More Effective Treatment with Precise Measurements

Kidney disease is America’s ninth leading cause of death (more than 14 people out of 100,000, according to the CDC. Kidney failure causes more deaths than breast cancer and colorectal cancer combined in the US.  A more accurate way to measure kidney function has the potential to provide more effective treatment.

Acute Kidney Injury (AKI) 

Acute Kidney Injury refers to an abrupt decrease in kidney function. It is a deadly disease process affecting up to 20% of all U.S. hospitalized patients and 30% of Intensive Care Unit patients. The severity of kidney injury determines hospital outcomes and is directly correlated to length of hospital stay, hospital costs, the need for renal replacement therapy, and mortality rates.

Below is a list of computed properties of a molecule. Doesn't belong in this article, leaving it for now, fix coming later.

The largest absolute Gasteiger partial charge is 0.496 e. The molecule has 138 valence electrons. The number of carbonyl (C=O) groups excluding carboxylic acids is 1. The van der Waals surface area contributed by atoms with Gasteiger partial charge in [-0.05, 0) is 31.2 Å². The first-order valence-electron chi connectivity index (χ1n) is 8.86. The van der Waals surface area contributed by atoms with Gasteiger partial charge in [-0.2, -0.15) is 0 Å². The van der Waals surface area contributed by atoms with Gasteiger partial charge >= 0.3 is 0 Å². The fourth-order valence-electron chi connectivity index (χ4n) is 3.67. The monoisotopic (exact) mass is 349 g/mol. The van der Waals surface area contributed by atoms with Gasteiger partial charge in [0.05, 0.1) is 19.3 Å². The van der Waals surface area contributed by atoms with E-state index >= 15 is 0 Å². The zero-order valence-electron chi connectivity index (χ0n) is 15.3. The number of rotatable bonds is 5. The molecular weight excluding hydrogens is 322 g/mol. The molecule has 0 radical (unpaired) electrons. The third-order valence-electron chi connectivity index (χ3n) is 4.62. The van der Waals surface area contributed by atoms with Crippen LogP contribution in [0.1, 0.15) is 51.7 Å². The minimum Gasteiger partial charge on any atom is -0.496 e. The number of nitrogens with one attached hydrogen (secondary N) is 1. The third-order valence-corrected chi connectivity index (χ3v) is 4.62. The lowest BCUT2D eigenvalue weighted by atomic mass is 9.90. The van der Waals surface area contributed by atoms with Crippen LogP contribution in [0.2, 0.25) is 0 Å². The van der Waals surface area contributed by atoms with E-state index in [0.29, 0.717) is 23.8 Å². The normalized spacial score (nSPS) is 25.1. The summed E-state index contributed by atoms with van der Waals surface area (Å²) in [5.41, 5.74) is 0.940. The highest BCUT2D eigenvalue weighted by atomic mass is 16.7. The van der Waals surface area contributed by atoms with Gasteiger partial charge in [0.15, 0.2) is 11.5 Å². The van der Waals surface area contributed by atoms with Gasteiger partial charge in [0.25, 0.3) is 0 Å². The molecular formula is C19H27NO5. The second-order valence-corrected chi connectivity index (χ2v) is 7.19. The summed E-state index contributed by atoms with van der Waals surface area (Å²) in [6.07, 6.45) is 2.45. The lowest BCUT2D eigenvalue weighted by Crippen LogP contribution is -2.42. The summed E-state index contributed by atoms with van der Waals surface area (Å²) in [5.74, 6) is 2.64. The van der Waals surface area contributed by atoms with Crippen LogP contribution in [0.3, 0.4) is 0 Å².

There is currently no clinically viable way to quantify the severity of kidney injury.

Chronic Kidney Disease (CKD)

Chronic Kidney Disease, also called chronic kidney failure, describes the gradual loss of kidney function. It is estimated that this disease affects 500 million people. The National Institutes of Health estimate that one in eight Americans have CKD due to an increase in diabetes mellitus and hypertension and is expected to grow due to the diabetes epidemic.

End Stage Renal Disease (ESRD)

End stage renal disease (ESRD) is the progression of CKD. Each year, approximately 490,000 patients are treated for ESRD. The cumulative global cost from dialysis and transplantation over the next decade is predicted to exceed $1 trillion.

Why Is Measured Kidney Function Important?

Glomerular Filtration Rate (GFR) is the body’s primary indicator of kidney health, injury, disease progression and recovery. Current measures of kidney function are primarily estimates based on surrogate markers (eGFR), which lag the decrease in kidney function. A precise assessment of GFR (mGFR) provides a better path for precise treatment and medication dosage.